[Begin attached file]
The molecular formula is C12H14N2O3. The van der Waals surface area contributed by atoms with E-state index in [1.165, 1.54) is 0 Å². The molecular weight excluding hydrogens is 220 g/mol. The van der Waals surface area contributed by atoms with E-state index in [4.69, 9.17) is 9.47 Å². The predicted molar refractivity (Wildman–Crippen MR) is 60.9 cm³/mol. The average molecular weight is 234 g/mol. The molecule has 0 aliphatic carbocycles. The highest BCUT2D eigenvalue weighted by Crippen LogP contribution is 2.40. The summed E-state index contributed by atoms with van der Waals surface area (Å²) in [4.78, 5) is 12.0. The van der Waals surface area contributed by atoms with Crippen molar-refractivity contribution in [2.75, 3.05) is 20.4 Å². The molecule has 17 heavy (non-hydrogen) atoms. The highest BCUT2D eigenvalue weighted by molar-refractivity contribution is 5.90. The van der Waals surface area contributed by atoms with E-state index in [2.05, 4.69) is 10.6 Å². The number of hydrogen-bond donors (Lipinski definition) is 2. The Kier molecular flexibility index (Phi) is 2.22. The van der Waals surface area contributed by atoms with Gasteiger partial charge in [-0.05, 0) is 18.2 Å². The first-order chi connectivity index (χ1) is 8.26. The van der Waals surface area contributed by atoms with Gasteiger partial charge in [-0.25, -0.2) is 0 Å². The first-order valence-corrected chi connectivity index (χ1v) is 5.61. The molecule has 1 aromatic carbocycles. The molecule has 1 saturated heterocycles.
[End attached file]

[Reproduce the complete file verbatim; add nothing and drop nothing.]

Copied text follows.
The molecular formula is C12H14N2O3. The van der Waals surface area contributed by atoms with E-state index in [1.165, 1.54) is 0 Å². The molecular weight excluding hydrogens is 220 g/mol. The van der Waals surface area contributed by atoms with E-state index in [4.69, 9.17) is 9.47 Å². The predicted molar refractivity (Wildman–Crippen MR) is 60.9 cm³/mol. The average molecular weight is 234 g/mol. The molecule has 0 aliphatic carbocycles. The highest BCUT2D eigenvalue weighted by Crippen LogP contribution is 2.40. The summed E-state index contributed by atoms with van der Waals surface area (Å²) in [4.78, 5) is 12.0. The van der Waals surface area contributed by atoms with Crippen molar-refractivity contribution in [2.75, 3.05) is 20.4 Å². The molecule has 17 heavy (non-hydrogen) atoms. The highest BCUT2D eigenvalue weighted by molar-refractivity contribution is 5.90. The van der Waals surface area contributed by atoms with E-state index in [2.05, 4.69) is 10.6 Å². The number of hydrogen-bond donors (Lipinski definition) is 2. The Kier molecular flexibility index (Phi) is 2.22. The van der Waals surface area contributed by atoms with Gasteiger partial charge in [-0.05, 0) is 18.2 Å². The first-order chi connectivity index (χ1) is 8.26. The van der Waals surface area contributed by atoms with Gasteiger partial charge in [-0.25, -0.2) is 0 Å². The first-order valence-corrected chi connectivity index (χ1v) is 5.61. The molecule has 1 aromatic carbocycles. The molecule has 1 saturated heterocycles.